Managing Your Teens Expectations Of The World – When Inciting Reasonable Fear Can Help

Managing Your Teens Expectations Of The World - When Inciting Reasonable Fear Can Help

You aren’t looking to terrorize your teen, but you’re pretty sure your teen doesn’t take the dangers of this world seriously. And you would be right to think that.

Since teens’ brains won’t finish developing until 25 years old, most teens have a feeling of immortality and are more prone to act recklessly. So how to get through to them? We have some ideas on you may want to consider.

Teach Teens The Facts

Gone are the days where you can threaten the boogie man. A quick Google search will dispel any made-up statistics. However, there are many sobering facts you can use to help your teen understand serious topics.

For instance, maybe your teenage daughter is dressing in a manner that you find inappropriate, especially when you know she’s going to a party. Explain why you’re concerned, instead of having a knee-jerk reaction and telling her that girls dressed like her get assaulted and murdered.

To help make your point without running the risk of being disproved, bring in some outside resources. RAINN (Rape, Abuse & Incest National Network) has blunt statistics that will show your teen the scope of the problem and a section on safety and prevention.

If you are dealing with an especially troubled teen and need an extra hand, there are courses you can take to help you approach your teen and work with them.

Future Careers And Teens

As you help your teen understand the some of the external dangers the world has, you will want to consider other things adults run into that may not be considered “dangerous” but can ruin their lives.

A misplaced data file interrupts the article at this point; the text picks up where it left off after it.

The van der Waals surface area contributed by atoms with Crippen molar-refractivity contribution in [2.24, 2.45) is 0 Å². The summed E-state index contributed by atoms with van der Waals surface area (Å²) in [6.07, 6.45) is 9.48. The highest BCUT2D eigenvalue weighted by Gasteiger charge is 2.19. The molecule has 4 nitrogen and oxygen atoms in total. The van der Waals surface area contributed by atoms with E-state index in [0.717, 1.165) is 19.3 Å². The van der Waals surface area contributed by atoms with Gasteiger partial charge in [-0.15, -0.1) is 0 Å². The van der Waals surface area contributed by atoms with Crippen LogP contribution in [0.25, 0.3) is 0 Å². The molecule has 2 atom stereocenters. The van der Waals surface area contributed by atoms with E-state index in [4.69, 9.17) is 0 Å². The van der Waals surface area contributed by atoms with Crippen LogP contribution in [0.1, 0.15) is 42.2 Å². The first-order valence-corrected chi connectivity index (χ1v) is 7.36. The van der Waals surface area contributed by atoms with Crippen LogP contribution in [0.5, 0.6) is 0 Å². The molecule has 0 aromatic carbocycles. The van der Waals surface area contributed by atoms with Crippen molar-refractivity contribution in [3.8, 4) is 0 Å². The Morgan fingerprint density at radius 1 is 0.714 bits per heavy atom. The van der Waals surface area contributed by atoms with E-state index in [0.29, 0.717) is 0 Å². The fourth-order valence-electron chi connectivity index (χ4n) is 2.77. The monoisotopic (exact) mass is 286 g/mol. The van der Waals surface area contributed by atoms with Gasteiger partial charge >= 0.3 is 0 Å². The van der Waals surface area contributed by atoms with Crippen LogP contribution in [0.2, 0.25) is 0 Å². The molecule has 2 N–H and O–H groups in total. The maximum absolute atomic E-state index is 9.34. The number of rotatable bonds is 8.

As your teens start to consider the future, what happens when they decided they will go to college for a creative writing degree and become a novelist, expecting to become rich and famous? Or they will be a doctor because doctors make lots of money? By telling your child that they can do anything and be anything when they grow up, you may have been doing them a disservice.

You need to help them manage their expectations as you learned to adjust your expectations as a parent, because there are few things more crushing for a young college graduate only to realize they can’t pay their bills, let alone achieve their goals.

The reality of college for many students is that they will go into debt to get their education, and it won’t always pay off. The current U.S. student loan debt sits at 1.4 trillion dollars, and not all of that debt represents completed degrees.

Other dangers along those lines are:

  • Credit card debt
  • Debt collection
  • Scammers
  • Identity theft

Money won’t buy happiness for your teen, but not knowing how to manage money on their own can ruin their future. Your teen may not take money management seriously yet and it is up to you to make sure that they do.

One article isn’t going to make you an expert at this, but that’s why the Parent Learning Center is here for you.

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